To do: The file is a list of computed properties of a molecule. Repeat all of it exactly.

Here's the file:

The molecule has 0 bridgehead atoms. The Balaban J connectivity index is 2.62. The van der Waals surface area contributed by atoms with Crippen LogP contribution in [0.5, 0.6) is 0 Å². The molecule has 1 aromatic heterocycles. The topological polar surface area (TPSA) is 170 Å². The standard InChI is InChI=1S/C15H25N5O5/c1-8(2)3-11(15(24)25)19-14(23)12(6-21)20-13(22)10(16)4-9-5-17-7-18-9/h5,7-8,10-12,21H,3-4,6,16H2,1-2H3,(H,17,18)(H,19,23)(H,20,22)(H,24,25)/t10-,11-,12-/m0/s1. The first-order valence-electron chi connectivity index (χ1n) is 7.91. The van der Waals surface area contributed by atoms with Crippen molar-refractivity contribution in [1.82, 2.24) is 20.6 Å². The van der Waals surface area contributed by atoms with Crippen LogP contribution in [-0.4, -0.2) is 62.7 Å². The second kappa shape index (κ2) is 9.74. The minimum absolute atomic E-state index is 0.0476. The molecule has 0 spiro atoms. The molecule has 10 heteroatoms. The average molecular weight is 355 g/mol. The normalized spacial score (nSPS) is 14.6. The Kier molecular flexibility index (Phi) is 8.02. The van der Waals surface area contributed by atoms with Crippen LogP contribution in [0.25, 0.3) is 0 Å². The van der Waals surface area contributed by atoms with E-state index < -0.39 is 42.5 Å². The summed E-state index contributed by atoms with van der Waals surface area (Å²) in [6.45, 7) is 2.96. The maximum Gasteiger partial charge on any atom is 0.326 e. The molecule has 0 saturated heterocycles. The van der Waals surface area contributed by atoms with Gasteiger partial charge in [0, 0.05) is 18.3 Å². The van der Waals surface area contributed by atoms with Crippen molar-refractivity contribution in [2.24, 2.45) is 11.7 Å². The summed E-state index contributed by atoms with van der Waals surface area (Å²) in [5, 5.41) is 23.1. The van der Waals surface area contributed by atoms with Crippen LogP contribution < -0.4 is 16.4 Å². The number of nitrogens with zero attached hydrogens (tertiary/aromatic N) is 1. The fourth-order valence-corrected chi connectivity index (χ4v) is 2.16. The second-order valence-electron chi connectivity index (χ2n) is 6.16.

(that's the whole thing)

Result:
The molecule has 0 bridgehead atoms. The Balaban J connectivity index is 2.62. The van der Waals surface area contributed by atoms with Crippen LogP contribution in [0.5, 0.6) is 0 Å². The molecule has 1 aromatic heterocycles. The topological polar surface area (TPSA) is 170 Å². The standard InChI is InChI=1S/C15H25N5O5/c1-8(2)3-11(15(24)25)19-14(23)12(6-21)20-13(22)10(16)4-9-5-17-7-18-9/h5,7-8,10-12,21H,3-4,6,16H2,1-2H3,(H,17,18)(H,19,23)(H,20,22)(H,24,25)/t10-,11-,12-/m0/s1. The first-order valence-electron chi connectivity index (χ1n) is 7.91. The van der Waals surface area contributed by atoms with Crippen molar-refractivity contribution in [1.82, 2.24) is 20.6 Å². The van der Waals surface area contributed by atoms with Crippen LogP contribution in [-0.4, -0.2) is 62.7 Å². The second kappa shape index (κ2) is 9.74. The minimum absolute atomic E-state index is 0.0476. The molecule has 0 spiro atoms. The molecule has 10 heteroatoms. The average molecular weight is 355 g/mol. The normalized spacial score (nSPS) is 14.6. The Kier molecular flexibility index (Phi) is 8.02. The van der Waals surface area contributed by atoms with Crippen LogP contribution in [0.25, 0.3) is 0 Å². The van der Waals surface area contributed by atoms with E-state index < -0.39 is 42.5 Å². The summed E-state index contributed by atoms with van der Waals surface area (Å²) in [6.45, 7) is 2.96. The maximum Gasteiger partial charge on any atom is 0.326 e. The molecule has 0 saturated heterocycles. The van der Waals surface area contributed by atoms with Gasteiger partial charge in [0, 0.05) is 18.3 Å². The van der Waals surface area contributed by atoms with Crippen molar-refractivity contribution in [2.24, 2.45) is 11.7 Å². The summed E-state index contributed by atoms with van der Waals surface area (Å²) in [5, 5.41) is 23.1. The van der Waals surface area contributed by atoms with Crippen LogP contribution < -0.4 is 16.4 Å². The number of nitrogens with zero attached hydrogens (tertiary/aromatic N) is 1. The fourth-order valence-corrected chi connectivity index (χ4v) is 2.16. The second-order valence-electron chi connectivity index (χ2n) is 6.16.